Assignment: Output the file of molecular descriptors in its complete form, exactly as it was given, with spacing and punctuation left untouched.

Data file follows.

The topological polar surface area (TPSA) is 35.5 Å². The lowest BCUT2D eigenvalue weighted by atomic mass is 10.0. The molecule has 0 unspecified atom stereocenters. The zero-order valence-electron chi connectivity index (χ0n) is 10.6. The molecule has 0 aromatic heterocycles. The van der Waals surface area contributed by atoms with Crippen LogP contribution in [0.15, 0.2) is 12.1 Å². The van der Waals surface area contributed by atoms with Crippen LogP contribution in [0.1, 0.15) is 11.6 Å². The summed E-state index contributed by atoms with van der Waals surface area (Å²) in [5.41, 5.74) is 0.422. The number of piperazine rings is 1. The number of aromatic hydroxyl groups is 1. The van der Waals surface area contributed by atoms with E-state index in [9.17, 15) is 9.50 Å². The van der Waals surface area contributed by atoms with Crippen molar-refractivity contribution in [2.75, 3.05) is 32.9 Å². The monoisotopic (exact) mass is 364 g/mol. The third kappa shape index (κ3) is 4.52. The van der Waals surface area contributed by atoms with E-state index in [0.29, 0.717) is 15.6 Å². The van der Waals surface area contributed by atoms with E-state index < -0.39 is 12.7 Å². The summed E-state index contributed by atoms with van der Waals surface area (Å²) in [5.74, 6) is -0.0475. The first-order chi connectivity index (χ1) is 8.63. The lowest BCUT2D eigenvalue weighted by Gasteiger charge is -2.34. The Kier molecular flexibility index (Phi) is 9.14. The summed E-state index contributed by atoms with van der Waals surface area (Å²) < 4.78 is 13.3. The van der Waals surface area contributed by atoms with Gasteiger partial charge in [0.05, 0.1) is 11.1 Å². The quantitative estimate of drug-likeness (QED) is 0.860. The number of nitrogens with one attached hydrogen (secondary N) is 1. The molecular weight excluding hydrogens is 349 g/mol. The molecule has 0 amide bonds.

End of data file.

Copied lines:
The topological polar surface area (TPSA) is 35.5 Å². The lowest BCUT2D eigenvalue weighted by atomic mass is 10.0. The molecule has 0 unspecified atom stereocenters. The zero-order valence-electron chi connectivity index (χ0n) is 10.6. The molecule has 0 aromatic heterocycles. The van der Waals surface area contributed by atoms with Crippen LogP contribution in [0.15, 0.2) is 12.1 Å². The van der Waals surface area contributed by atoms with Crippen LogP contribution in [0.1, 0.15) is 11.6 Å². The summed E-state index contributed by atoms with van der Waals surface area (Å²) in [5.41, 5.74) is 0.422. The number of piperazine rings is 1. The number of aromatic hydroxyl groups is 1. The van der Waals surface area contributed by atoms with E-state index in [9.17, 15) is 9.50 Å². The van der Waals surface area contributed by atoms with Crippen molar-refractivity contribution in [2.75, 3.05) is 32.9 Å². The monoisotopic (exact) mass is 364 g/mol. The third kappa shape index (κ3) is 4.52. The van der Waals surface area contributed by atoms with E-state index in [0.29, 0.717) is 15.6 Å². The van der Waals surface area contributed by atoms with E-state index < -0.39 is 12.7 Å². The summed E-state index contributed by atoms with van der Waals surface area (Å²) in [5.74, 6) is -0.0475. The first-order chi connectivity index (χ1) is 8.63. The lowest BCUT2D eigenvalue weighted by Gasteiger charge is -2.34. The Kier molecular flexibility index (Phi) is 9.14. The summed E-state index contributed by atoms with van der Waals surface area (Å²) < 4.78 is 13.3. The van der Waals surface area contributed by atoms with Gasteiger partial charge in [0.05, 0.1) is 11.1 Å². The quantitative estimate of drug-likeness (QED) is 0.860. The number of nitrogens with one attached hydrogen (secondary N) is 1. The molecular weight excluding hydrogens is 349 g/mol. The molecule has 0 amide bonds.